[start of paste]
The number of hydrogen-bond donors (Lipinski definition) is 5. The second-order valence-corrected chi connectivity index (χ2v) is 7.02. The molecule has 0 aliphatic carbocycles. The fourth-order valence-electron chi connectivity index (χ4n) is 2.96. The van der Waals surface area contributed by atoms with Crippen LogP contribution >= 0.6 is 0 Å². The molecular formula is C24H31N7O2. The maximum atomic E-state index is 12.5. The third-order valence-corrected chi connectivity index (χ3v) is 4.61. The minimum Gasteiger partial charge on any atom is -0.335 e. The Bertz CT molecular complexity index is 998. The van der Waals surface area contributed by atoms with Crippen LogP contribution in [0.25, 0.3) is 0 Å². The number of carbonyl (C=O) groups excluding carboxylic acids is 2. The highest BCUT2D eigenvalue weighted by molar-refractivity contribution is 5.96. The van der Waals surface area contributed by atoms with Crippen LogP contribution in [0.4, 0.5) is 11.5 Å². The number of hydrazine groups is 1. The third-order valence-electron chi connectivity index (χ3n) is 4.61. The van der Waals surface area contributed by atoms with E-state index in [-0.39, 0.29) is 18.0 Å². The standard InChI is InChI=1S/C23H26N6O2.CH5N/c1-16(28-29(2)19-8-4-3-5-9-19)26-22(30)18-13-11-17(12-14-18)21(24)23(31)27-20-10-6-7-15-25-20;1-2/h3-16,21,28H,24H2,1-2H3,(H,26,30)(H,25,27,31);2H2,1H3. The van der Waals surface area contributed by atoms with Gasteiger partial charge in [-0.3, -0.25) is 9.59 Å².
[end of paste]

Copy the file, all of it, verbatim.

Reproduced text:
The number of hydrogen-bond donors (Lipinski definition) is 5. The second-order valence-corrected chi connectivity index (χ2v) is 7.02. The molecule has 0 aliphatic carbocycles. The fourth-order valence-electron chi connectivity index (χ4n) is 2.96. The van der Waals surface area contributed by atoms with Crippen LogP contribution >= 0.6 is 0 Å². The molecular formula is C24H31N7O2. The maximum atomic E-state index is 12.5. The third-order valence-corrected chi connectivity index (χ3v) is 4.61. The minimum Gasteiger partial charge on any atom is -0.335 e. The Bertz CT molecular complexity index is 998. The van der Waals surface area contributed by atoms with Crippen LogP contribution in [0.25, 0.3) is 0 Å². The number of carbonyl (C=O) groups excluding carboxylic acids is 2. The highest BCUT2D eigenvalue weighted by molar-refractivity contribution is 5.96. The van der Waals surface area contributed by atoms with Crippen LogP contribution in [0.4, 0.5) is 11.5 Å². The number of hydrazine groups is 1. The third-order valence-electron chi connectivity index (χ3n) is 4.61. The van der Waals surface area contributed by atoms with E-state index in [-0.39, 0.29) is 18.0 Å². The standard InChI is InChI=1S/C23H26N6O2.CH5N/c1-16(28-29(2)19-8-4-3-5-9-19)26-22(30)18-13-11-17(12-14-18)21(24)23(31)27-20-10-6-7-15-25-20;1-2/h3-16,21,28H,24H2,1-2H3,(H,26,30)(H,25,27,31);2H2,1H3. The van der Waals surface area contributed by atoms with Gasteiger partial charge in [-0.3, -0.25) is 9.59 Å².